They could have left it alone, Scortha had told him, had it not started terrorizing towns. They could have ignored it until it ate a farmer’s dog, and then attacked a child. It was either the Wings intervened, or the panicked humans of the village did. Villagers were a lot less humane.
Elias knew better than anyone that sometimes the most aggressive wyverns had good in them.
He took a step forward, his foot shifting in the leaves. Trying to remind himself that this wyvern was different. He couldn’t get too comfortable—not yet.
“There, there,” Elias murmured, as if the wyvern could understand him, or cared. “I don’t want to hurt you, bud. I’m your friend. I’m on your side.”
It was the right color, the right size. But he needed it up close to be sure.
The wyvern flared its wings and leapt. It landed on a branch above their heads. It was four times the length of Elias, every ounce of its body made up of coiled, powerful muscles. The wyvern’s eyes were two different colors, one the color of an overcast sky, the other a milky white.
Disappointment burned in Elias’ throat.
The eyes were wrong. This wasn’t the wyvern he was looking for, and he’d just pissed it off. The dragonbone spear he carried felt more like a toothpick.
The wyvern snarled and flared its wings.
“Come on boy,” Scortha hissed.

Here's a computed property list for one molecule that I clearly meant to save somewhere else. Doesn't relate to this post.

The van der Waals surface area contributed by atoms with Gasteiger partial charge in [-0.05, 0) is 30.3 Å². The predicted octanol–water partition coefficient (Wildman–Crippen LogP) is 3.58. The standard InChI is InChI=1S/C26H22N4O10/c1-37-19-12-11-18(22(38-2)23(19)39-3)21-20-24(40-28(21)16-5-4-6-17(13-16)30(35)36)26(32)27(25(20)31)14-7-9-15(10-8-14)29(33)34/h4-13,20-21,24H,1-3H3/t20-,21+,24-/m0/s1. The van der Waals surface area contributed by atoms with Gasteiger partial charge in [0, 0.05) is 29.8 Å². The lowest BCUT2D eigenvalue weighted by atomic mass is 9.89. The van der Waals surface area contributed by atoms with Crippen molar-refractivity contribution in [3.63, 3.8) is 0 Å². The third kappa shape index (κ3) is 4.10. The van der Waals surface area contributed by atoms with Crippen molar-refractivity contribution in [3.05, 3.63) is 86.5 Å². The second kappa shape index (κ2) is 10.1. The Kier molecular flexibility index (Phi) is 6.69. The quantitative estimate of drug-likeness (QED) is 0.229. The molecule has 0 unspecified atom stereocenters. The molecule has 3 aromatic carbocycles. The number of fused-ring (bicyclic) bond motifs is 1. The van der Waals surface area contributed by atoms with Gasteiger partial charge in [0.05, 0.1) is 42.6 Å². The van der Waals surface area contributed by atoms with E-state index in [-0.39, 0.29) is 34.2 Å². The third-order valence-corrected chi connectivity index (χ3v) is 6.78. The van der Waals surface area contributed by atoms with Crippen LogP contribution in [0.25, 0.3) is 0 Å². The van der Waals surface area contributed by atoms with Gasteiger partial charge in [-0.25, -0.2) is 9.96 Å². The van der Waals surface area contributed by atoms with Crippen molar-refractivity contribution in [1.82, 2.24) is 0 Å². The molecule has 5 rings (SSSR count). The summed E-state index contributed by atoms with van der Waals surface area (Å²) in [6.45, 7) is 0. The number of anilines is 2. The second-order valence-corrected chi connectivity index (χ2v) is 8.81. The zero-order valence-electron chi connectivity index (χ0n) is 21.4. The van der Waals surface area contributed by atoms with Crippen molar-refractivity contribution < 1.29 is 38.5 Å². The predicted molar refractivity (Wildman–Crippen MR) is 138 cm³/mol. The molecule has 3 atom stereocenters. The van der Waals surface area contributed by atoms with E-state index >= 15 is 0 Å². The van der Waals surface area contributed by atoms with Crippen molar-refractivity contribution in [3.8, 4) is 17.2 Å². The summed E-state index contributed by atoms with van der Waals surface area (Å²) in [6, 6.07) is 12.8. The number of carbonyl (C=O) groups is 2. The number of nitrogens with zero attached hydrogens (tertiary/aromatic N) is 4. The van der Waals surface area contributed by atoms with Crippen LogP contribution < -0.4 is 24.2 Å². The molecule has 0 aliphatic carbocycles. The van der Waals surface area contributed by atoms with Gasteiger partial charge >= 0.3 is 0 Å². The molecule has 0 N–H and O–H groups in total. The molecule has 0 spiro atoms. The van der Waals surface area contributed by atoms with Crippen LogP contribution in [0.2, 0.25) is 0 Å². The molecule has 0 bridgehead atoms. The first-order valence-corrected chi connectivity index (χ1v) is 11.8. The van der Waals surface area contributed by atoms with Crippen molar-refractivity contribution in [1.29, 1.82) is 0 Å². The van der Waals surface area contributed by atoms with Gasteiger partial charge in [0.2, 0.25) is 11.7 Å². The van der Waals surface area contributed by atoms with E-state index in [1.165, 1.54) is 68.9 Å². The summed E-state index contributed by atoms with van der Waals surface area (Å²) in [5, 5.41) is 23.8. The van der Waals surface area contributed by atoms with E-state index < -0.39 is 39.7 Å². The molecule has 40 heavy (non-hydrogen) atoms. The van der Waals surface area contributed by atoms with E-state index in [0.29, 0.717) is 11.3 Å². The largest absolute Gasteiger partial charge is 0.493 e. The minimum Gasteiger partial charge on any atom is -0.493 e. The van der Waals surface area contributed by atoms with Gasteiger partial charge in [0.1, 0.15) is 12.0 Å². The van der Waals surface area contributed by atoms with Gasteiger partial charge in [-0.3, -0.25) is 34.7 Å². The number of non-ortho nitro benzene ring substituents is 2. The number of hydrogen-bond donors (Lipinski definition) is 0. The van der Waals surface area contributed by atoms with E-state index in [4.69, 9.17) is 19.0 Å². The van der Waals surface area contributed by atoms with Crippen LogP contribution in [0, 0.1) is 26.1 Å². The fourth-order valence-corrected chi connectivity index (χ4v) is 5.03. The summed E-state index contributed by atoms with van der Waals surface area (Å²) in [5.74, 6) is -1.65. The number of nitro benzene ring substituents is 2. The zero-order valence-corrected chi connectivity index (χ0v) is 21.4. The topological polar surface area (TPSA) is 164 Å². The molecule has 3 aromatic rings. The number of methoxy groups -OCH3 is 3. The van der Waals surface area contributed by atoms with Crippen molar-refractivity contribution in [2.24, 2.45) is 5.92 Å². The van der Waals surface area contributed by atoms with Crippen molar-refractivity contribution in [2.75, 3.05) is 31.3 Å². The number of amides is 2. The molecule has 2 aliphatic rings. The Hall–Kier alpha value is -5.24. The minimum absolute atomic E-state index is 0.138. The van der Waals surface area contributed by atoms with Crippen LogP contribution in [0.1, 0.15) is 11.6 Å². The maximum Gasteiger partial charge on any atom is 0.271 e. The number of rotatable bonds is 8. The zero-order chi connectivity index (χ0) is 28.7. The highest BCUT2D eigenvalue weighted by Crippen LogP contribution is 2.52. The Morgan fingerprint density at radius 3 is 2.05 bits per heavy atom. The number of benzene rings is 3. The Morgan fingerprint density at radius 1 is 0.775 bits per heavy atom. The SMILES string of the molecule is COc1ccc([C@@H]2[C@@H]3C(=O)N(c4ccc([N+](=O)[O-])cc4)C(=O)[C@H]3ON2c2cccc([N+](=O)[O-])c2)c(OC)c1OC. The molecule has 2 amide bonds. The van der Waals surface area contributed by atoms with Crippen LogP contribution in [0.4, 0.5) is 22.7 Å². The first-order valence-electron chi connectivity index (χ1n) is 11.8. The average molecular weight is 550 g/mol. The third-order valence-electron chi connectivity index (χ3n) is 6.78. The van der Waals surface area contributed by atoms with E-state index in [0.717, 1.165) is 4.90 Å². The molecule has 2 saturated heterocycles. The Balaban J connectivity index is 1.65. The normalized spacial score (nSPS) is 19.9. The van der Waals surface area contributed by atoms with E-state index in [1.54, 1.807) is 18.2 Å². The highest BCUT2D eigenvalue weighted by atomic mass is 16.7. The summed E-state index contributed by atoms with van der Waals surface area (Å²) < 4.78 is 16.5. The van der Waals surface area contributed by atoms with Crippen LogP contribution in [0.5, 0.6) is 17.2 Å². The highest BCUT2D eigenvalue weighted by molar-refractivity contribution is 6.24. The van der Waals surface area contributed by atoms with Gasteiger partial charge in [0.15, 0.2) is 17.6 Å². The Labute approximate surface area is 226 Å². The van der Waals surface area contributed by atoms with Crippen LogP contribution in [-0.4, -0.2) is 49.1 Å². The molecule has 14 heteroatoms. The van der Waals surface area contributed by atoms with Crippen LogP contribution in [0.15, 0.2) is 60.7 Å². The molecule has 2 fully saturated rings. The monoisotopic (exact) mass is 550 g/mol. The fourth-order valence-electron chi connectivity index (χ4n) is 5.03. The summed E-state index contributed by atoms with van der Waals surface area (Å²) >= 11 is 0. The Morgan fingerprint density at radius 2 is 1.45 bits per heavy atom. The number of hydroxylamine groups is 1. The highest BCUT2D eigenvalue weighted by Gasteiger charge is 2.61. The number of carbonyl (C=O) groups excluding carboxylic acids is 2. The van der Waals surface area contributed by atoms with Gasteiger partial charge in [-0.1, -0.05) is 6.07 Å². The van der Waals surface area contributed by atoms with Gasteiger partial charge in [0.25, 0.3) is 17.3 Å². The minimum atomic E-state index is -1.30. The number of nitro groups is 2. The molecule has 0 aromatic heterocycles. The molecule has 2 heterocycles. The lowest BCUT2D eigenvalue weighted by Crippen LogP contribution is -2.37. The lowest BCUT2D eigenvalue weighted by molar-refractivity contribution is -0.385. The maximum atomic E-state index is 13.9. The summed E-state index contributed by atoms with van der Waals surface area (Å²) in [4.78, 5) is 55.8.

Panic bubbled through him. He’d never told her—had never been able to admit why a farmer’s boy had jumped at the chance to wrangle wyverns the day Scortha found him in the ashes.
“Elias,” Scortha snapped. “Before you get us both killed.”
Elias brought the whistle to his lips. ISomeone in the Wings figured it out ages ago—perfected the high-pitched wail that made them furious enough to come out of hiding, and panicked enough to attack. Held up against his lips, Elias thought it felt less like a whistle and more like a knife. The whistle’s sharp shriek was cut off by the wyvern’s roar.
It lunged for him.
The wyvern snapped through the air, wings spread, another snarl building in its throat. Elias jerked sideways, jabbing at its maw with his spear and directing it away. The wyvern skittered harmlessly to the side and leapt for him again. They danced across the forest floor, back and forth, the wyvern attacking, Elias evading. When it struck out at him he stepped to the side, letting the beast crash around him, tiring itself out. It lunged like a snake, eyes rolling, a hiss building in its throat.
Confidence began to thrum through Elias. He could do this. Then when he found the right wyvern, he’d be ready. The sounds of the world fell away, and spear burned hot against his sweat slicked palms.
The wyvern hesitated. It cocked its head to the side, watching him with one bright eye, and then flattened itself to the ground. Deep in the heart of its throat he could see flames building, flickering from yellow to blue, rolling into a fireball. Elias’ mind stuttered to a halt.
The world crashed back in. Elias heard the crackle and pop of flames, heard Scortha screaming something, bellowing for him to get away.
The wyvern hissed. It spat flame onto Elias, and all of his training fell apart.
Panic made him sloppy. He was a child again. Instead of standing his ground Elias took a stumbling step backwards as he burned. He jabbed his spear blindly at the wyvern, and the end glanced harmlessly off of its scales. The fire was everywhere, licking over his leather bracers, eating up his clothes. It singed his hair and burned his skin. The smoke crawled down his throat.